To begin the year, I tackled one of John Irving’s classic novels that found me laughing throughout, while also extracting some of the serious themes. Owen Meany is a small child, much tinier than those his age. With this, he has the most grating voice one could imagine. Some attribute this to the family granite company, while others prefer to keep the mystery alive. Owen is unlike many other children his age, as his best friend, John Wheelwright, has come to discover. One summer day in 1953, Owen hits a foul ball on the baseball field and ends up killing John’s mother. Owen attributes this as an act of God, one in which he is a vessel for the Almighty. The rest of the novel is set in a number of vignettes involving John and Owen, surrounding by a number of other characters who cross their paths throughout this complex friendship. From a number of interactions with the Wheelwright family through to stunning decisions that could significantly shape his adult life, Owen Meany finds a way to make his impact felt by all those around him, sometimes in a saviour-like manner. This storyline is contrasted nicely with the adult John Wheelwright who has left his native New Hampshire and settled in Toronto, exploring some of the goings-on in modern (1987) America. Having been a resident of Canada for over twenty years, it would seem Wheelwright is unable to accept his new home and struggles significantly with the political foibles in the US, things he superimposes his own Owen Meany perspective upon. Stunning in its delivery and slow momentum build, the story is a lot more than it seems on the surface. Recommended to those readers who love tales that take their time but leave literary breadcrumbs throughout, as well as the reader who enjoys a meandering tale full of messages.

While he has penned a number of great pieces, I have never read John Irving. Even this book was not familiar to me when placed on my reading challenge list. I was not entirely sure how I would feel about it when I read the dust jacket blurb, but I cannot say enough now. Layered between a religious undertone and preachy child who seems to know it all, the story developed in a meandering fashion, but always seemed able to push forward. I found Owen to be as annoying as ever from the opening pages, but I stuck with him and noticed that he has some redeeming moments, even though he seems too pompous and pious for his own good. His prophetic ways and odd obsession with older women—both in admiration and an odd sexual manner—leaves the reader wondering about him, yet also transfixed by his oddities. Even with John as the narrator, Owen seems almost takes centre stage and does not defer at any time. I did enjoy John’s character, as he comes of age alongside his best friend and seems never to hold animosity for the accidental death of his mother. Inseparable for most of the book, John and Owen seem to grow together and experience life through many of same experiences, though their lenses differ greatly. The flash-forwards to John’s 1987 life show that he remains committed to being Owen’s narrative protector and seems unable to divorce himself from his American roots, refusing the conform to the Canada he accepted as his new home. With strong religious ties to his Episcopalian (Anglican) upbringing, John Wheelwright sheds some of that on the reader as well. With a full cast of wonderfully diverse characters, the story moves forward and is flavoured repeatedly as things take many a tangential turn. Irving is a master at this type of colourful depiction, never losing the reader, no matter how far off the beaten path things get. The story appears to be a quilted collection of memories and vignettes, but soon finds its groove and the reader is able to see the themes that Irving embeds within the narrative. These gems slowly come to create a larger masterpiece that the patient reader is able to see for themselves by the final few pages. I am happy that I was able to last this lengthy piece, as its rewards surely outweigh the non-linear nature of the story at times.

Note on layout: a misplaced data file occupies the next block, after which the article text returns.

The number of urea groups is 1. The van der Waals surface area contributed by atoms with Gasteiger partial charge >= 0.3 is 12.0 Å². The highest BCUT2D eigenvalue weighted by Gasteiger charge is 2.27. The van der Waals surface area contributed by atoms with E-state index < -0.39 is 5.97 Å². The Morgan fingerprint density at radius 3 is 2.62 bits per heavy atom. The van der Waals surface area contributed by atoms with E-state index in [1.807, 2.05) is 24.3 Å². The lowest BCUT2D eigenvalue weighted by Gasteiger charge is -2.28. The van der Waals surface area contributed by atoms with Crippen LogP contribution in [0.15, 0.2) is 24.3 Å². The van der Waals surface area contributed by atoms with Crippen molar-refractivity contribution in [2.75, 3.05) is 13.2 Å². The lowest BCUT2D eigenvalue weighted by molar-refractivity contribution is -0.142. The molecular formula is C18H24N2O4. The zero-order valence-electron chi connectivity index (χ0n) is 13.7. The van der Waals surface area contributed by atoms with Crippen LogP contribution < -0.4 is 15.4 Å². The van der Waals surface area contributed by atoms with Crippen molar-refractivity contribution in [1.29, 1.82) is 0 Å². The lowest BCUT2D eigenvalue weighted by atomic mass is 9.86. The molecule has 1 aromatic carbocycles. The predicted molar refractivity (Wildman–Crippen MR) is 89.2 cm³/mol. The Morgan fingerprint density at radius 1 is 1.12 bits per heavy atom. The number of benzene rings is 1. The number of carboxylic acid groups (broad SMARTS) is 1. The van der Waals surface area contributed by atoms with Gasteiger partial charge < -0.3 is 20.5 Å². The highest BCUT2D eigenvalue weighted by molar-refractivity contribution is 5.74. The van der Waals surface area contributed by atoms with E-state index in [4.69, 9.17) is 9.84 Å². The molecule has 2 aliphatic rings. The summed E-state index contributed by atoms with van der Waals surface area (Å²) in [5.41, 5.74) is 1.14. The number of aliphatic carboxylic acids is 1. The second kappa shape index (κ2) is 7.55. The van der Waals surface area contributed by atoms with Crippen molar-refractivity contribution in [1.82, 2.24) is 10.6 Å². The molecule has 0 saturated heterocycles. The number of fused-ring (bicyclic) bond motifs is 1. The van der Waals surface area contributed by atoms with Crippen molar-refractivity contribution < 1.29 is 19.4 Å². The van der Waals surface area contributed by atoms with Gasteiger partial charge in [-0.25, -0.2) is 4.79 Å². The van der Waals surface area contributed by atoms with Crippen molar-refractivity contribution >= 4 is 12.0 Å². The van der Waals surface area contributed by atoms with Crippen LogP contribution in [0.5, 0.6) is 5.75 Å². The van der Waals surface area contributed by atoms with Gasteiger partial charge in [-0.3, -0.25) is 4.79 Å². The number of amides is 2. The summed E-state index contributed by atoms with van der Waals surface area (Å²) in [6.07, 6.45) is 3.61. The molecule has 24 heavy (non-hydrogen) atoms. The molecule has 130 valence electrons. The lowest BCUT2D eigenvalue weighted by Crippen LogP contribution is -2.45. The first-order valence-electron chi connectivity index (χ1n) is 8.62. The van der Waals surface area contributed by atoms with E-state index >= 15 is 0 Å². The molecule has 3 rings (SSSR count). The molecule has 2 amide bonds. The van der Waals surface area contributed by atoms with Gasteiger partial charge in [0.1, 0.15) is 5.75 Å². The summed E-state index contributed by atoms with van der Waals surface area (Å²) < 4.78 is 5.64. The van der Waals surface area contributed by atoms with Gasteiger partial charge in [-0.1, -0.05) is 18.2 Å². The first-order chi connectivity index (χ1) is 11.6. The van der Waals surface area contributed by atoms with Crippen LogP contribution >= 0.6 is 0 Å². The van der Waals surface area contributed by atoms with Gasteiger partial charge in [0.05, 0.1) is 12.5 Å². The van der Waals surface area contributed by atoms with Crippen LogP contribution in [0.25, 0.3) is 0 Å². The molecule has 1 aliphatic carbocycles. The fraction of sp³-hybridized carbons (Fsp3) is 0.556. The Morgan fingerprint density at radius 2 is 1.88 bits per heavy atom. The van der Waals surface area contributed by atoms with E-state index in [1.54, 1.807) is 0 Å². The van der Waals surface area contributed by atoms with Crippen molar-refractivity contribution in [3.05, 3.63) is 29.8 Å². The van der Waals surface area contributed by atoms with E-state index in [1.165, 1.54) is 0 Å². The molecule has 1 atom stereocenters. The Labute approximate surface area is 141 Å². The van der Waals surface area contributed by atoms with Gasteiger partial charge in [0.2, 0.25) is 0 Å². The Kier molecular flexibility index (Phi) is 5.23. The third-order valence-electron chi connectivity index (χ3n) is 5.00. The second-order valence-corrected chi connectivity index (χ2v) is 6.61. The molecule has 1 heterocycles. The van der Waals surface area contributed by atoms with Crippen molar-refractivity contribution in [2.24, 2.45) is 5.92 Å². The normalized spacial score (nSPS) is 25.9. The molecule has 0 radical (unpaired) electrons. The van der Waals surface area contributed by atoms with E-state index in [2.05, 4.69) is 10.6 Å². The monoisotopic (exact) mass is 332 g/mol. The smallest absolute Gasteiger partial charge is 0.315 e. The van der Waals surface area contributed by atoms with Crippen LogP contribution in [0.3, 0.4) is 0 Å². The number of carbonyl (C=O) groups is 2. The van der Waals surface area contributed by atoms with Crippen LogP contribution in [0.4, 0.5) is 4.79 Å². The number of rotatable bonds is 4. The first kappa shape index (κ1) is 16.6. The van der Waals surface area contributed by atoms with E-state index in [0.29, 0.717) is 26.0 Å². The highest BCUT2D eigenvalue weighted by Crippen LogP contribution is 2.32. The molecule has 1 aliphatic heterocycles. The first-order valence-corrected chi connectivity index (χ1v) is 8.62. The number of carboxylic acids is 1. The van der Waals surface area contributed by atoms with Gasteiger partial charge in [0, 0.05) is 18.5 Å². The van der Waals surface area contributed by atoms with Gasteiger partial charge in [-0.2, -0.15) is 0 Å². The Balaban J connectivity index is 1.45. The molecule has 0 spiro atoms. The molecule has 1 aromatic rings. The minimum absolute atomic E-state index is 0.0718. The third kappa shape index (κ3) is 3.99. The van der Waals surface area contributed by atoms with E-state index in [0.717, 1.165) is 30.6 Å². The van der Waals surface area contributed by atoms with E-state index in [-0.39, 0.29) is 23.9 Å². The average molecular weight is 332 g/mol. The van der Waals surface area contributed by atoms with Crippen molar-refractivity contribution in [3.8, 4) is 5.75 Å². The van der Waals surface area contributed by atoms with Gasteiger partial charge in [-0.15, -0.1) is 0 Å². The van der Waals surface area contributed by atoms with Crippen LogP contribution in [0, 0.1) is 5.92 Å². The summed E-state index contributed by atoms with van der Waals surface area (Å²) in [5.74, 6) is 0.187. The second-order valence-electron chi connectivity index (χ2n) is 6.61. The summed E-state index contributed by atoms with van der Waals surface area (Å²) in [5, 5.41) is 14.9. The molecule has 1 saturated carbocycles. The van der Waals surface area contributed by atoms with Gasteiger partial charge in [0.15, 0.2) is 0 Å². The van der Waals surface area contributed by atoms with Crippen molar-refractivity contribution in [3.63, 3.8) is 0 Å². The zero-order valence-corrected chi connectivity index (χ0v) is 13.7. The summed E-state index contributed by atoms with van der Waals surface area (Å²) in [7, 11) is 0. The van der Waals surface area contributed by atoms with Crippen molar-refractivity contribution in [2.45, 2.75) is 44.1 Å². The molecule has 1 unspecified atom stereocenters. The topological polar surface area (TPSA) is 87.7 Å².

Kudos, Mr. Irving, for a stunning piece well worthy of a nine-star rating!

This book fulfils the January requirement of the Mind the Bookshelf Gap reading challenge.

This book also fulfils Topic #3: Children Matter, in the Equinox #9 reading challenge.

A Book for All Seasons, a different sort of Book Challenge: https://www.goodreads.com/group/show/248185-a-book-for-all-seasons